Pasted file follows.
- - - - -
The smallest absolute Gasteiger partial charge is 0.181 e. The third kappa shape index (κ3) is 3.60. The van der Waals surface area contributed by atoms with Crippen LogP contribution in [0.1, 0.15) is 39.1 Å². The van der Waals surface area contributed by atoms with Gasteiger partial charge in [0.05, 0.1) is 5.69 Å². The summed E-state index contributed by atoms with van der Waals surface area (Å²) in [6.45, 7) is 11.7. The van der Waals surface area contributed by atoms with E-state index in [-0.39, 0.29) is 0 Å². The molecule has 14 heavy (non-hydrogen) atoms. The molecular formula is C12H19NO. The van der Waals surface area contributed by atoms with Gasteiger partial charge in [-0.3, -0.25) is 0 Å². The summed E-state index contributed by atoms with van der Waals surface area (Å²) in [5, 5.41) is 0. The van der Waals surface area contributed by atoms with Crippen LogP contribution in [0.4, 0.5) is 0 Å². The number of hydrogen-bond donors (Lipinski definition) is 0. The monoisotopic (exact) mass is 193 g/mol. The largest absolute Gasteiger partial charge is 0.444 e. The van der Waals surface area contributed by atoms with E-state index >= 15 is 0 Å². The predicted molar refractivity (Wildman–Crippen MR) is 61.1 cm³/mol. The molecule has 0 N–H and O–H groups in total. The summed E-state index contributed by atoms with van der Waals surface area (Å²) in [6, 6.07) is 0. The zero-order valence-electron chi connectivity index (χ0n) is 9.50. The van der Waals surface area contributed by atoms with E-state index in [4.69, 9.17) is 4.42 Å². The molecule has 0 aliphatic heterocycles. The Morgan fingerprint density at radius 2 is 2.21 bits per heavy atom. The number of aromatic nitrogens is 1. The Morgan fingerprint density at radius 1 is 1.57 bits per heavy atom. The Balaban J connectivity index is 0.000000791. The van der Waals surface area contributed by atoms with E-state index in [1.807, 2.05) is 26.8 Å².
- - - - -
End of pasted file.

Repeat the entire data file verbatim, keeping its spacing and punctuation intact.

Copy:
The smallest absolute Gasteiger partial charge is 0.181 e. The third kappa shape index (κ3) is 3.60. The van der Waals surface area contributed by atoms with Crippen LogP contribution in [0.1, 0.15) is 39.1 Å². The van der Waals surface area contributed by atoms with Gasteiger partial charge in [0.05, 0.1) is 5.69 Å². The summed E-state index contributed by atoms with van der Waals surface area (Å²) in [6.45, 7) is 11.7. The van der Waals surface area contributed by atoms with E-state index in [-0.39, 0.29) is 0 Å². The molecule has 14 heavy (non-hydrogen) atoms. The molecular formula is C12H19NO. The van der Waals surface area contributed by atoms with Gasteiger partial charge in [-0.3, -0.25) is 0 Å². The summed E-state index contributed by atoms with van der Waals surface area (Å²) in [5, 5.41) is 0. The van der Waals surface area contributed by atoms with Crippen LogP contribution in [0.4, 0.5) is 0 Å². The number of hydrogen-bond donors (Lipinski definition) is 0. The monoisotopic (exact) mass is 193 g/mol. The largest absolute Gasteiger partial charge is 0.444 e. The van der Waals surface area contributed by atoms with E-state index >= 15 is 0 Å². The predicted molar refractivity (Wildman–Crippen MR) is 61.1 cm³/mol. The molecule has 0 N–H and O–H groups in total. The summed E-state index contributed by atoms with van der Waals surface area (Å²) in [6, 6.07) is 0. The zero-order valence-electron chi connectivity index (χ0n) is 9.50. The van der Waals surface area contributed by atoms with E-state index in [4.69, 9.17) is 4.42 Å². The molecule has 0 aliphatic heterocycles. The Morgan fingerprint density at radius 2 is 2.21 bits per heavy atom. The number of aromatic nitrogens is 1. The Morgan fingerprint density at radius 1 is 1.57 bits per heavy atom. The Balaban J connectivity index is 0.000000791. The van der Waals surface area contributed by atoms with E-state index in [1.807, 2.05) is 26.8 Å².